Before the rain, we enjoyed a respite in the village below. On our steep descent, we stopped to wave to the train headed to Lviv (top). Once at the bottom, we popped a squat at a picnic table associated with the original Tsipa Brewery (bottom left). The outdoor seating actually was more the purview of Hutsul Pizzeria, from whom we ordered a pizza and some "Hutsul ravioli," which were pelmeni with a cream sauce made from locally gathered mushrooms (bottom right).
The next morning, we set out to explore Ukraine's highest mountain, Hoverla (left). There are many paths leading to the peak, but we investigated the trailhead near Vorokhta. Some people hike from the city, which is connected by train to Lviv, but you can also catch a mashrutka a little further, to the turnoff toward Zaroslyak. Along that 6-kilometer-long mountain road, there are many pulloffs where you can picnic or camp (right). Since we had a car, we drove to the end of the road, where there is a small tourist complex with a chalet; from there, it is a 3-kilometer off-road hike to the summit.
Because we had Sage, we didn't hike to the top. Instead, we enjoyed a snack, then headed out to look for another campsite. We saw many good ones right near Hoverla, but it was early in the day, so we decided to push on toward Kosiv. There were quite a few spots right by the road near the Vorokhta Skijumping Center, where we stopped for coffee before driving toward Hoverla (left). We weren't sure if the jump was closed for the season or simply not even usable anymore, but the lift to the top was operational (right).  
After a long scenic drive and some backtracking, we decided to camp at a developed picnic spot right next to the river outside Verkhovyna. But by then, the rain had begun again, and as we waited it out in the car, hail started to hit (left). With already soaked gear and little motivation to spend another night in the rain, we opted to check into Art Koliba, a complex of tourist cabins down the road. Sage supported our decision 100 percent (right).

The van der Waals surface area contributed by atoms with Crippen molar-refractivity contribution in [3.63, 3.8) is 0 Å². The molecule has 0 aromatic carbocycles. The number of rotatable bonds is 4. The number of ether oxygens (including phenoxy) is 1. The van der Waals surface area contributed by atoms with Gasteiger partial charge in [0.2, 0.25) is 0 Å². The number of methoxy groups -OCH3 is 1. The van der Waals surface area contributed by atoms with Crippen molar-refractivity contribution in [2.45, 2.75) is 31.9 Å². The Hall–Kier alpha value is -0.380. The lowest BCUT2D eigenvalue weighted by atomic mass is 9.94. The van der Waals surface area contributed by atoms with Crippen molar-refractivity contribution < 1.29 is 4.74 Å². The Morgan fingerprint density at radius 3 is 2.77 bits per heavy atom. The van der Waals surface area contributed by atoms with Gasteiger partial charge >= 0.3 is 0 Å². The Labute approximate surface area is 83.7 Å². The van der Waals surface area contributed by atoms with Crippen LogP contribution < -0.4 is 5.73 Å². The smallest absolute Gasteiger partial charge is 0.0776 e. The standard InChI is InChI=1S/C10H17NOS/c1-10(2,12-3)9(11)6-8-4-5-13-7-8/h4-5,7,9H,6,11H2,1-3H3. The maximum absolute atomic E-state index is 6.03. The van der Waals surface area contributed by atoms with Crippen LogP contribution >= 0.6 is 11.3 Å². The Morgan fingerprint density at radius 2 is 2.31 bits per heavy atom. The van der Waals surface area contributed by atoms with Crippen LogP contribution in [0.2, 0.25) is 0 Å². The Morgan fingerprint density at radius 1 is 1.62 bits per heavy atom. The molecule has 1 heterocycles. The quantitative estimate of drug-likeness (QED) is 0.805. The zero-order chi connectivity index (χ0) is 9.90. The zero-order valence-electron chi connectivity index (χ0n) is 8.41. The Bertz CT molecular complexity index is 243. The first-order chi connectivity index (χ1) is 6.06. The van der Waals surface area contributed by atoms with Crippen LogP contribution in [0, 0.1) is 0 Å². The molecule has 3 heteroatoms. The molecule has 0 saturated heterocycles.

Not only did Sage enjoy the comfort of a cozy cabin, but he made some friends with the complex's dog pack: a corgi, a shepherd mix, and her two puppies. The mama dog was a particularly good host, showing us to our door and guarding us on the balcony through the night (left). The next morning, during a walk with the pack, they tried to persuade Sage to cross the river to the banya, but we wouldn't let him follow on the unstable wooden bridge (middle). They got along so well that Sage didn't even seem to mind when one of the puppies snuggled up with the resident cat right outside our door (right).
Throughout the area, there are many signs reading "koliba," which indicates a traditional sooden hut that likely once was used for both room and board but now is more specifically an eating establishment, with sleeping cabins perhaps nearby. There were more mushrooms than men at the evening meal at our koliba. We started with a "hot" salad of mushrooms, tomatoes, peppers, oil, and cheese (top left). TJ had a pork steak with a mushroom sauce; I had mushrooms in smetana, a delicious fungi pudding; and both of us had potatoes mixed with butter, mushrooms, and other vegetables (top right). We enjoyed them so much that we decided to buy a kilogram (a little over 2 pounds) of freshly picked mushrooms from a roadside babushka on our way home (bottom).